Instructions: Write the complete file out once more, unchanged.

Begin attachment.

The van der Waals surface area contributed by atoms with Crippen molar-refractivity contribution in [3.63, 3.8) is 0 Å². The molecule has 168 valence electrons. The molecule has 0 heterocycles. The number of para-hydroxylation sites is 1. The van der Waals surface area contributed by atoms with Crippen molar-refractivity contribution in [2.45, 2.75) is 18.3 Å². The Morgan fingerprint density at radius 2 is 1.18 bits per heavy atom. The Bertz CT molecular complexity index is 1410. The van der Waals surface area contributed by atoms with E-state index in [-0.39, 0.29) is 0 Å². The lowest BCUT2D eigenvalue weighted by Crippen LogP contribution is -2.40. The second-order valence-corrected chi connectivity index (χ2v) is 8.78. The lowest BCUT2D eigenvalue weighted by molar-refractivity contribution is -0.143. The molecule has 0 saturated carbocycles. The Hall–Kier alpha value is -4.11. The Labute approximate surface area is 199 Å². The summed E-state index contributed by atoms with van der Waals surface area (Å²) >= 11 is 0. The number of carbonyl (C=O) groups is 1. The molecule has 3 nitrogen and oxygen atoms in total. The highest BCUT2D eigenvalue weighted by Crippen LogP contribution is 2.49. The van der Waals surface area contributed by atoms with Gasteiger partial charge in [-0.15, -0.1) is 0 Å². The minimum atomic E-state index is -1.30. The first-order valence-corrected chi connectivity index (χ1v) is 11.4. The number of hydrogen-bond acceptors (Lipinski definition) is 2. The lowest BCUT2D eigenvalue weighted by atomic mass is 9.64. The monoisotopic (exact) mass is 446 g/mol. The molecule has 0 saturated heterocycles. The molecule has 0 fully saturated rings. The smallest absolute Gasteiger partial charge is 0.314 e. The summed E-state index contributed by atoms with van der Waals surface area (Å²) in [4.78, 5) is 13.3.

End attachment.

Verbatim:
The van der Waals surface area contributed by atoms with Crippen molar-refractivity contribution in [3.63, 3.8) is 0 Å². The molecule has 168 valence electrons. The molecule has 0 heterocycles. The number of para-hydroxylation sites is 1. The van der Waals surface area contributed by atoms with Crippen molar-refractivity contribution in [2.45, 2.75) is 18.3 Å². The Morgan fingerprint density at radius 2 is 1.18 bits per heavy atom. The Bertz CT molecular complexity index is 1410. The van der Waals surface area contributed by atoms with E-state index in [-0.39, 0.29) is 0 Å². The lowest BCUT2D eigenvalue weighted by Crippen LogP contribution is -2.40. The second-order valence-corrected chi connectivity index (χ2v) is 8.78. The lowest BCUT2D eigenvalue weighted by molar-refractivity contribution is -0.143. The molecule has 0 saturated carbocycles. The Hall–Kier alpha value is -4.11. The Labute approximate surface area is 199 Å². The summed E-state index contributed by atoms with van der Waals surface area (Å²) >= 11 is 0. The number of carbonyl (C=O) groups is 1. The molecule has 3 nitrogen and oxygen atoms in total. The highest BCUT2D eigenvalue weighted by Crippen LogP contribution is 2.49. The van der Waals surface area contributed by atoms with Gasteiger partial charge in [-0.15, -0.1) is 0 Å². The minimum atomic E-state index is -1.30. The first-order valence-corrected chi connectivity index (χ1v) is 11.4. The number of hydrogen-bond acceptors (Lipinski definition) is 2. The lowest BCUT2D eigenvalue weighted by atomic mass is 9.64. The monoisotopic (exact) mass is 446 g/mol. The molecule has 0 saturated heterocycles. The molecule has 0 fully saturated rings. The smallest absolute Gasteiger partial charge is 0.314 e. The summed E-state index contributed by atoms with van der Waals surface area (Å²) in [4.78, 5) is 13.3.